Mixed-paper has hit an all-time price low, with each ton trading for just $5. Downward pricing has also been seen with other fibers, but plastics have shown increasingly strong values lately.
Leaders from Waste Management and two giant consumers of recovered fiber last week detailed the variety of ways their operations have been impacted by recent import shifts in Asia. They also laid out some ideas to help lift material quality.
Recyclables exported out of the U.S. are moving to Southeast Asia, where reclaimers and mills are dramatically increasing purchases as China closes its doors to recovered materials. New figures illustrate that shift.
The global recovered paper market experienced “a quite challenging year” in 2017, according to an expert at paper industry research firm RISI. And those challenges are only expected to continue as Chinese import restrictions ramp up.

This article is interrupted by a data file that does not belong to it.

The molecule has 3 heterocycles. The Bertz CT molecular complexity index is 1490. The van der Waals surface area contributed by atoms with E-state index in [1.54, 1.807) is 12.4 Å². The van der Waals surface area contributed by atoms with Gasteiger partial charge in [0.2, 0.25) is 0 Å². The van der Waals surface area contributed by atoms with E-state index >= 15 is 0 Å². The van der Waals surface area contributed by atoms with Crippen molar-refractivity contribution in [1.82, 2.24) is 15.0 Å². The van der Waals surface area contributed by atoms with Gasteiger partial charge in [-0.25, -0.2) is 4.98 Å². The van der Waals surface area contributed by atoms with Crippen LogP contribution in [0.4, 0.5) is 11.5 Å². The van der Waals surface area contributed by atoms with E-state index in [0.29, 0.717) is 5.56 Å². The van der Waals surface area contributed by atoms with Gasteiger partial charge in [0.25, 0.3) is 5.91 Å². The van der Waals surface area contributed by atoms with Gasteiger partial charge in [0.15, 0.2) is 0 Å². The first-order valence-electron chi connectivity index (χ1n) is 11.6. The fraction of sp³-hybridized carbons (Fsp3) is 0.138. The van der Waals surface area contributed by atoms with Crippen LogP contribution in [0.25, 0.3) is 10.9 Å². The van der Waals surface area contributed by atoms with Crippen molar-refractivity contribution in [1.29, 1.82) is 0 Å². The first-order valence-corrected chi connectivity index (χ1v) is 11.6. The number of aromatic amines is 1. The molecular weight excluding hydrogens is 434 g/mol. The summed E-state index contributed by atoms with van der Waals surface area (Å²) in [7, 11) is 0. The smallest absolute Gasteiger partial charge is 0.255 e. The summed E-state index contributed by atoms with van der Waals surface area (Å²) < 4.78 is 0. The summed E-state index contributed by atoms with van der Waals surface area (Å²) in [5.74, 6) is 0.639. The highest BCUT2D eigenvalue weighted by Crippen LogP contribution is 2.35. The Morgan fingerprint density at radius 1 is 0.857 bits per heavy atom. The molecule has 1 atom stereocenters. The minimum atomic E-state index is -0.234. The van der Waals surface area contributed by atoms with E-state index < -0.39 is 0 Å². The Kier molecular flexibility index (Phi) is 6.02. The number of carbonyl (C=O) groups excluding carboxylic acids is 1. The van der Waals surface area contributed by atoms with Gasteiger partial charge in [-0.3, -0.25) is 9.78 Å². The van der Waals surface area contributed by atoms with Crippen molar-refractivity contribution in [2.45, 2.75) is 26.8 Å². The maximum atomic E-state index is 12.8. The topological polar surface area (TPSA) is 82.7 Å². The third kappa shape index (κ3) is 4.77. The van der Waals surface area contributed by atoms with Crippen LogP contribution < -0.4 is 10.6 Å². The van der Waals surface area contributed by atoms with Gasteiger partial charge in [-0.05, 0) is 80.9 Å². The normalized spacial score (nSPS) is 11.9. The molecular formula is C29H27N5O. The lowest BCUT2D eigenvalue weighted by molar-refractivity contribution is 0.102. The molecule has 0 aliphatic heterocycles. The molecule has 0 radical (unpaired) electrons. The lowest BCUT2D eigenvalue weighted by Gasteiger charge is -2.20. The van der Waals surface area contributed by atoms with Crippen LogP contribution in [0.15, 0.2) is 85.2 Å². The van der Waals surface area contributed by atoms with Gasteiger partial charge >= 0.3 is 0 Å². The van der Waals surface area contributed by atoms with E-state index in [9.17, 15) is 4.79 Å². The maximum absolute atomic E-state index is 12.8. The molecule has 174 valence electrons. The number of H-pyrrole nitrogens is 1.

Update: China has filed its official contamination proposals with the World Trade Organization, and they list a 0.5 percent threshold for most recyclables, down from the 1 percent limit that was previously considered.
China will shift its planned threshold for contamination in scrap paper imports from 0.3 percent to 1 percent, seemingly in response to concerns the original proposed limit would be impossible to hit.
Republic Services reported higher recycling revenues during the third quarter, and it expects its acquisition of MRF operator ReCommunity will boost tonnages it processes by about half going forward.